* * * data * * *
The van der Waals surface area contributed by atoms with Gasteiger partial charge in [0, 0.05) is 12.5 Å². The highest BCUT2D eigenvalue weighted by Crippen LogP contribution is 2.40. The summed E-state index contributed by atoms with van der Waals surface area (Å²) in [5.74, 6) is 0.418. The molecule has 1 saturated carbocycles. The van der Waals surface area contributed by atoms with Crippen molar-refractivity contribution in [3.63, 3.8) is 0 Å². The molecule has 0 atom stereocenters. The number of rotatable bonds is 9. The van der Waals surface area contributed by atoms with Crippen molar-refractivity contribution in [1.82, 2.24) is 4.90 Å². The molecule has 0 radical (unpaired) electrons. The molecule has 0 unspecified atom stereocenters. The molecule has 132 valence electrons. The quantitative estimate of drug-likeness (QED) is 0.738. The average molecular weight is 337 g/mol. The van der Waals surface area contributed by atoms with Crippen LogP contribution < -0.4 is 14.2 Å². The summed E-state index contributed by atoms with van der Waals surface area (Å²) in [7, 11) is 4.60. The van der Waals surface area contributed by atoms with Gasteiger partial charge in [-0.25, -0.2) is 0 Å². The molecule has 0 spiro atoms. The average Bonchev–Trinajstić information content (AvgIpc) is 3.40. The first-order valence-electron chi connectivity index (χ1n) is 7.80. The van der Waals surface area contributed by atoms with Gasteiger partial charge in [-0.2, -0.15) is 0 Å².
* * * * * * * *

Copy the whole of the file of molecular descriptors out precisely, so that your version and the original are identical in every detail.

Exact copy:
The van der Waals surface area contributed by atoms with Gasteiger partial charge in [0, 0.05) is 12.5 Å². The highest BCUT2D eigenvalue weighted by Crippen LogP contribution is 2.40. The summed E-state index contributed by atoms with van der Waals surface area (Å²) in [5.74, 6) is 0.418. The molecule has 1 saturated carbocycles. The van der Waals surface area contributed by atoms with Crippen molar-refractivity contribution in [3.63, 3.8) is 0 Å². The molecule has 0 atom stereocenters. The number of rotatable bonds is 9. The van der Waals surface area contributed by atoms with Crippen molar-refractivity contribution in [1.82, 2.24) is 4.90 Å². The molecule has 0 radical (unpaired) electrons. The molecule has 0 unspecified atom stereocenters. The molecule has 132 valence electrons. The quantitative estimate of drug-likeness (QED) is 0.738. The average molecular weight is 337 g/mol. The van der Waals surface area contributed by atoms with Crippen LogP contribution < -0.4 is 14.2 Å². The summed E-state index contributed by atoms with van der Waals surface area (Å²) in [7, 11) is 4.60. The van der Waals surface area contributed by atoms with Gasteiger partial charge in [-0.25, -0.2) is 0 Å². The molecule has 0 spiro atoms. The average Bonchev–Trinajstić information content (AvgIpc) is 3.40. The first-order valence-electron chi connectivity index (χ1n) is 7.80. The van der Waals surface area contributed by atoms with Gasteiger partial charge in [-0.2, -0.15) is 0 Å².